Enthralling Cuisine

Latest News: Must Visit Eateries in Kohima Located in south of China and northern side of Myanmar.

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Located in south of China and northern side of Myanmar, Nagaland is a state known as much for its tribes, traditions as much for its mouthwatering cuisine. There are more than a dozen tribes in Nagaland and each has its unique yet similar practices and customs. While a lot of people associate Naga cuisine with just pork based dishes, it is much more than that! In fact, in Nagaland, you will be able to savor a wide range of culinary delights covering items like rice, chicken, vegetables, pork and spicy chilli sauces.

Lunch

How to get there: Khonoma is about an hour from Kohima and can be accessed by road.

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How to get there: Khonoma is about an hour from Kohima and can be accessed by road. There is one daily local shared taxi that leaves around 1pm from TCP Junction, and returns the next day. This is a good option if you plan to spend the night in the village. If not it is better to hire your own taxi for the day and make a day trip out of it.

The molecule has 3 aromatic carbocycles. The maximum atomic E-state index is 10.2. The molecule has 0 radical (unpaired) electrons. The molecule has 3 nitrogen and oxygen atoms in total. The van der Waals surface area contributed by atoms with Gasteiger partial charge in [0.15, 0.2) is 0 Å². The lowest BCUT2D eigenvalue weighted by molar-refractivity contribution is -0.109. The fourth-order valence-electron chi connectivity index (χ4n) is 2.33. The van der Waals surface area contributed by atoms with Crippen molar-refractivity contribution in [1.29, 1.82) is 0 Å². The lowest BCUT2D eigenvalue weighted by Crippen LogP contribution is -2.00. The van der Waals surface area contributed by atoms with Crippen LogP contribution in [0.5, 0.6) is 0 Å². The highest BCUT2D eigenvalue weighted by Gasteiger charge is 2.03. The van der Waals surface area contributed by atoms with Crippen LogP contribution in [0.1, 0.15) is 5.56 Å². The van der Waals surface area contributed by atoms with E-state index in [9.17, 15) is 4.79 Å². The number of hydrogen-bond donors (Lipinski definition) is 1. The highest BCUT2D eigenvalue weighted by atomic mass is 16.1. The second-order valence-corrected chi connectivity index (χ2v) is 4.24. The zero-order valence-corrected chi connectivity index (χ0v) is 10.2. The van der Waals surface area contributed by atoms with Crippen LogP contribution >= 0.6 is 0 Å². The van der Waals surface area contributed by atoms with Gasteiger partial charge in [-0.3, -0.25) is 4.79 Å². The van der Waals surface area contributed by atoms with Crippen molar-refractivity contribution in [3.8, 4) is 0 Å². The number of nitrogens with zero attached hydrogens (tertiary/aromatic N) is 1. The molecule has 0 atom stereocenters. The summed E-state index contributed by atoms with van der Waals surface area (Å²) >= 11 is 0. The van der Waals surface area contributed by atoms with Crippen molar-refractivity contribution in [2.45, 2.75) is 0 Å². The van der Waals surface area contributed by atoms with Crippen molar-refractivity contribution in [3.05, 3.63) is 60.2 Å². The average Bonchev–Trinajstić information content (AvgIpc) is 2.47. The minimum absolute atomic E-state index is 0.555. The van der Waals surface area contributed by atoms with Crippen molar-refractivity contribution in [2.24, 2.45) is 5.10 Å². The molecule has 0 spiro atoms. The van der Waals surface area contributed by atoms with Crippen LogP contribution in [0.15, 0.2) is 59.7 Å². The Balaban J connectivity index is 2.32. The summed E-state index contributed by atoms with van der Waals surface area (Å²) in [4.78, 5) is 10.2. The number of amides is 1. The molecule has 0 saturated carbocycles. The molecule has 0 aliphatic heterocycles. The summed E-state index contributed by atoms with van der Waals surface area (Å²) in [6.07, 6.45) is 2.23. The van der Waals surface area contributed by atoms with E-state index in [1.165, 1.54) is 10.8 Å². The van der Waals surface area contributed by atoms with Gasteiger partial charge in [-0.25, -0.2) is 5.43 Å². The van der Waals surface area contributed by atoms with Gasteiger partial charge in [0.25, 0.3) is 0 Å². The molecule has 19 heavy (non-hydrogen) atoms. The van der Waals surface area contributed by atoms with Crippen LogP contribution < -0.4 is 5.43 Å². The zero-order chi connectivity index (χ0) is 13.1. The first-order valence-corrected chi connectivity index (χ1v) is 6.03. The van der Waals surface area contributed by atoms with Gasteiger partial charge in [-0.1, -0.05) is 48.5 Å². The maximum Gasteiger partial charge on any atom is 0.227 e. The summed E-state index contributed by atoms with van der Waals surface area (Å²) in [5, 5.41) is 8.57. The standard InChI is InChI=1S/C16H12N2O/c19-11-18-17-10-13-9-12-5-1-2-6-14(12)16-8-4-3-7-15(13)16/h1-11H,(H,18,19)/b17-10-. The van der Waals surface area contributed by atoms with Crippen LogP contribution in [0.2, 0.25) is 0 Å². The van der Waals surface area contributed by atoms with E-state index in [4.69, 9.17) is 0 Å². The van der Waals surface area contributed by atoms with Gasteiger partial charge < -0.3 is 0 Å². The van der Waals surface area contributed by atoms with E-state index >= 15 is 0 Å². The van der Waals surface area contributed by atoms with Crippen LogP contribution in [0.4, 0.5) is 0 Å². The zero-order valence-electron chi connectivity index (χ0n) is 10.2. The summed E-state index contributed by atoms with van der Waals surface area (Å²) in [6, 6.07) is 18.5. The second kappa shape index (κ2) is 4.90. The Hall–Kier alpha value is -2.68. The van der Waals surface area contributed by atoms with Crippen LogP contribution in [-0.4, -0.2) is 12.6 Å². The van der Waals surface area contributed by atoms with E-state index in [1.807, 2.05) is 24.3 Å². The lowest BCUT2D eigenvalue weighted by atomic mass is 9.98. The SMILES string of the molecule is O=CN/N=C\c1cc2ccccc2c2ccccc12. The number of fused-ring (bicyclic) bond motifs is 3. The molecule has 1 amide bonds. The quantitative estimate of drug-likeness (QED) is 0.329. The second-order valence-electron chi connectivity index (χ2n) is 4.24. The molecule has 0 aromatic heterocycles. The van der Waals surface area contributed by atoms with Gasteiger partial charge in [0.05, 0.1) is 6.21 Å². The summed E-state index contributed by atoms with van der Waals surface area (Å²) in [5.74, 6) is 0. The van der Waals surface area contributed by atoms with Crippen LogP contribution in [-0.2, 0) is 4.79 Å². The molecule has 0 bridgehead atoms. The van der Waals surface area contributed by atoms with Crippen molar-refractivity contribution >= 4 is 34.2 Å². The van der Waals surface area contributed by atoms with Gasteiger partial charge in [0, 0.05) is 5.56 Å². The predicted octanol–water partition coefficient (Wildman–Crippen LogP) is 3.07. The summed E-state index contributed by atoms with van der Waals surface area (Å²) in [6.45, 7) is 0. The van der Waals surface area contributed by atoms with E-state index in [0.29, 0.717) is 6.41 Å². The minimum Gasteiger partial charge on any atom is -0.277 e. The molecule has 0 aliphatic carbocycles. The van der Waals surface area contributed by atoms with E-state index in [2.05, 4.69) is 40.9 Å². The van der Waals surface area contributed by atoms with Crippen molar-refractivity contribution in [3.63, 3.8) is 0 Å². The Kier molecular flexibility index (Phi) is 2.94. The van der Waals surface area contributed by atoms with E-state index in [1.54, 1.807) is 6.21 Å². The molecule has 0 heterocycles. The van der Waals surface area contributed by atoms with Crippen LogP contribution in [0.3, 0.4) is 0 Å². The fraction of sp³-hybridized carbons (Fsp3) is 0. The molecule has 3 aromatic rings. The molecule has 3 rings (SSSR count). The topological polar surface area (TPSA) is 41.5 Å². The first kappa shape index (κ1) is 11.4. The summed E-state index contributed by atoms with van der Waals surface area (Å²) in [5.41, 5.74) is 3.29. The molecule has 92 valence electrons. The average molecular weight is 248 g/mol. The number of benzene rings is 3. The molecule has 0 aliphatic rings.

Rich culture, vibrant tradition

Rich culture, vibrant traditions, colourful festivals and food so unique.

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Rich culture, vibrant traditions, colourful festivals and food so unique, it is nothing short of a culinary adventure – that's Nagaland for you. Northeast India is easily one of the country's least explored regions and only a few (apart from the locals) are aware of the expanse of experiences on offer here, especially when it comes to gastronomical pleasures.

Bamboo Steamed Fish